Shortstop is a perennially shallow position, but for quite some time Troy Tulowitzki, Hanley Ramirez and, to some extent, Jose Reyes have made it a top heavy position. Unfortunately, each one of those guys has an age that now starts with a three instead of a two, and they ain’t as good as they once was (yeah, that’s a Toby Keith link). More unfortunately, no one has supplanted them at the top of the positional ranks. There are a couple of young names that could significantly outpace every other shortstop at some point, but for now there is no one that seems likely to reach those heights. Assuming you don’t go with one of the aging, top options, you’ll be choosing between young guys with value potential but low floors, or more projectable, lower ceiling veterans. Read the rest of this entry »
Last week we did bold predictions. As a commenter on my post pointed out, the majority of the staff’s predictions were of the positive nature. More “player x will reach or exceed y” than “player x will fail to reach y.” My predictions were ten guys who I think could give you starter-level production in 12-team mixed leagues despite not being ranked as a starter by a single expert whose rankings are compiled by FantasyPros.com.
Today I’ll do the opposite and identify at least one hitter from each position who is ranked as a starter by every FantasyPros expert that I think might not end up with starter-level production. To be clear, these predictions do not come with the claim of being bold, although I think some of them are. And I’m also not of the opinion that most of these will come true. But even if these guys don’t turn out to be busts, they are candidates to underperform and are guys I’ll likely be avoiding.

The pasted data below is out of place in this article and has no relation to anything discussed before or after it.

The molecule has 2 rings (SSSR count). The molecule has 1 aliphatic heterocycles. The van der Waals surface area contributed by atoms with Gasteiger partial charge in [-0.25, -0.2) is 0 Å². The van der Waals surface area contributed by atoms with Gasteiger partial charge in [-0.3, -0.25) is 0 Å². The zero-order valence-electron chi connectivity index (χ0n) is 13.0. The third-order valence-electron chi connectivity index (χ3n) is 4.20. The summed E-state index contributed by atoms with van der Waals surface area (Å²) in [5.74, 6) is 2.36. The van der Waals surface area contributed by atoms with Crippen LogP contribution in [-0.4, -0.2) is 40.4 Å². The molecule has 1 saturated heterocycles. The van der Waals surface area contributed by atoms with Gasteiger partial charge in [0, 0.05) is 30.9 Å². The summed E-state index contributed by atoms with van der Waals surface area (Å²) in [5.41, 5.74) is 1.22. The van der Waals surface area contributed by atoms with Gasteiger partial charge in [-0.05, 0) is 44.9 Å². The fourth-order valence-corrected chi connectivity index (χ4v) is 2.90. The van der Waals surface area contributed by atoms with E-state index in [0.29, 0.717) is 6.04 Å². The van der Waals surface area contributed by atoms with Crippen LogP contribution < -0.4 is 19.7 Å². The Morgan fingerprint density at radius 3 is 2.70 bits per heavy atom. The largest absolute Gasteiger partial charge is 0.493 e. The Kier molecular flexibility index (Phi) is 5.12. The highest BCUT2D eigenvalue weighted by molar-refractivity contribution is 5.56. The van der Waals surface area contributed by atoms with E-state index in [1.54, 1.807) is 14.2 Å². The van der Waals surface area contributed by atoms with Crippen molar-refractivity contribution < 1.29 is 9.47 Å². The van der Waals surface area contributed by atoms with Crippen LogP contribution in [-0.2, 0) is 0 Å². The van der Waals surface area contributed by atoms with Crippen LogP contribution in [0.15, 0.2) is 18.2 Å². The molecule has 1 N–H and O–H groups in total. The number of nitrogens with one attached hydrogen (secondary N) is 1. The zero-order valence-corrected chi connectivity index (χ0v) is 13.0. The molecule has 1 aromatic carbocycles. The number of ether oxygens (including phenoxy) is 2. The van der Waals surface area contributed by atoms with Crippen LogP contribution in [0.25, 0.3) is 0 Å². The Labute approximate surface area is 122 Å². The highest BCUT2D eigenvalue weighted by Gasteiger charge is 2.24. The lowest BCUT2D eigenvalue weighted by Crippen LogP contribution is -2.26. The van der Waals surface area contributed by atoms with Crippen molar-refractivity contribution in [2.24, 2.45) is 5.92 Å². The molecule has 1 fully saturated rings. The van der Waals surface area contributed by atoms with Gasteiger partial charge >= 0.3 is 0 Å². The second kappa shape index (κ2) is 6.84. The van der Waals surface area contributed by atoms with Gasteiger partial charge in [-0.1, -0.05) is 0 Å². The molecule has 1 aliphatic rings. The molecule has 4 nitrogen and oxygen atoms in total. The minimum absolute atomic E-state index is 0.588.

If you’d like to see my personal ranks, both overall and positional, I’ve got them in a Google doc here. Read the rest of this entry »
According to my mother, I’m the most stubborn person on the planet. I’ll live up to that reputation today by sticking with a theme I’ve used for my bold predictions post the last two seasons. I’ll go position-by-position through the hitters and address a player who is outside starter territory in 12-team mixed leagues that I think might be able to give you starter-level production.
Two years ago that theme didn’t sit well with commenters as looking at players with an ADP outside of starter territory apparently didn’t live up the the bold moniker. To avoid that criticism I’ll only be discussing hitters that have not been ranked as a starter at their position by any of the 43 experts contributing to FantasyPros.com’s Expert Consensus Rankings.
For starting pitchers I’ll just be naming several players that I have ranked higher than everyone else or higher than almost everyone else.
Read the rest of this entry »
The 2014 Reds rotation ranked third in ERA but just 23rd in WAR, which is a bit strange given that Cincinnati got more innings out of its starters than any other team. Alfredo Simon played a fairly large role in that discrepancy as he threw just shy of 200 innings with a 3.44 ERA but just 0.9 WAR. Simon’s low strikeout rate doesn’t exactly rack up WAR. If Mat Latos and/or Homer Bailey had been able to throw a full season’s worth of innings, the discrepancy surely would have been less pronounced.
The good news is that Simon will be staving off the regression monster elsewhere and Bailey will hopefully make at least 30 starts this year. The bad news is that Latos is gone and the Reds didn’t do much in the way of replacing Latos or Simon’s numbers. They’ll go with internal options, which isn’t assured to go wrong, but the back half of the rotation is iffy at best. Read the rest of this entry »